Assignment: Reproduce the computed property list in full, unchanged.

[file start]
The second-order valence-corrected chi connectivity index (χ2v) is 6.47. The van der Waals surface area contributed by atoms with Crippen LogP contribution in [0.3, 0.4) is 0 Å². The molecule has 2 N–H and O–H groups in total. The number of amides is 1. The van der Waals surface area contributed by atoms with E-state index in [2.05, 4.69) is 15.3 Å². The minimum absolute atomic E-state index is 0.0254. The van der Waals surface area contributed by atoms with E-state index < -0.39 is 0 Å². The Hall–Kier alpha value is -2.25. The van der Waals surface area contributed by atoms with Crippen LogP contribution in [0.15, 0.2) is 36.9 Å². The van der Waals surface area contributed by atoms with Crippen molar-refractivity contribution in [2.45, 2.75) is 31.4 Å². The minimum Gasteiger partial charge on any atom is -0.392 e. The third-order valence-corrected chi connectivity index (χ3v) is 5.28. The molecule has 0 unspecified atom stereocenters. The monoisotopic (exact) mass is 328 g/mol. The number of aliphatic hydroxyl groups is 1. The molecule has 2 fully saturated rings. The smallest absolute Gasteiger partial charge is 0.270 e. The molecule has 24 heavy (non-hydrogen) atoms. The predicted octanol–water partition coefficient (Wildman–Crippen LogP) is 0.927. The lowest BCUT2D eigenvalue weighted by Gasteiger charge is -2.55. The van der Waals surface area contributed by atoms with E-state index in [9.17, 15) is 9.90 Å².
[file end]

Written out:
The second-order valence-corrected chi connectivity index (χ2v) is 6.47. The van der Waals surface area contributed by atoms with Crippen LogP contribution in [0.3, 0.4) is 0 Å². The molecule has 2 N–H and O–H groups in total. The number of amides is 1. The van der Waals surface area contributed by atoms with E-state index in [2.05, 4.69) is 15.3 Å². The minimum absolute atomic E-state index is 0.0254. The van der Waals surface area contributed by atoms with E-state index < -0.39 is 0 Å². The Hall–Kier alpha value is -2.25. The van der Waals surface area contributed by atoms with Crippen LogP contribution in [0.15, 0.2) is 36.9 Å². The van der Waals surface area contributed by atoms with Crippen molar-refractivity contribution in [2.45, 2.75) is 31.4 Å². The minimum Gasteiger partial charge on any atom is -0.392 e. The third-order valence-corrected chi connectivity index (χ3v) is 5.28. The molecule has 0 unspecified atom stereocenters. The monoisotopic (exact) mass is 328 g/mol. The number of aliphatic hydroxyl groups is 1. The molecule has 2 fully saturated rings. The smallest absolute Gasteiger partial charge is 0.270 e. The molecule has 24 heavy (non-hydrogen) atoms. The predicted octanol–water partition coefficient (Wildman–Crippen LogP) is 0.927. The lowest BCUT2D eigenvalue weighted by Gasteiger charge is -2.55. The van der Waals surface area contributed by atoms with E-state index in [9.17, 15) is 9.90 Å².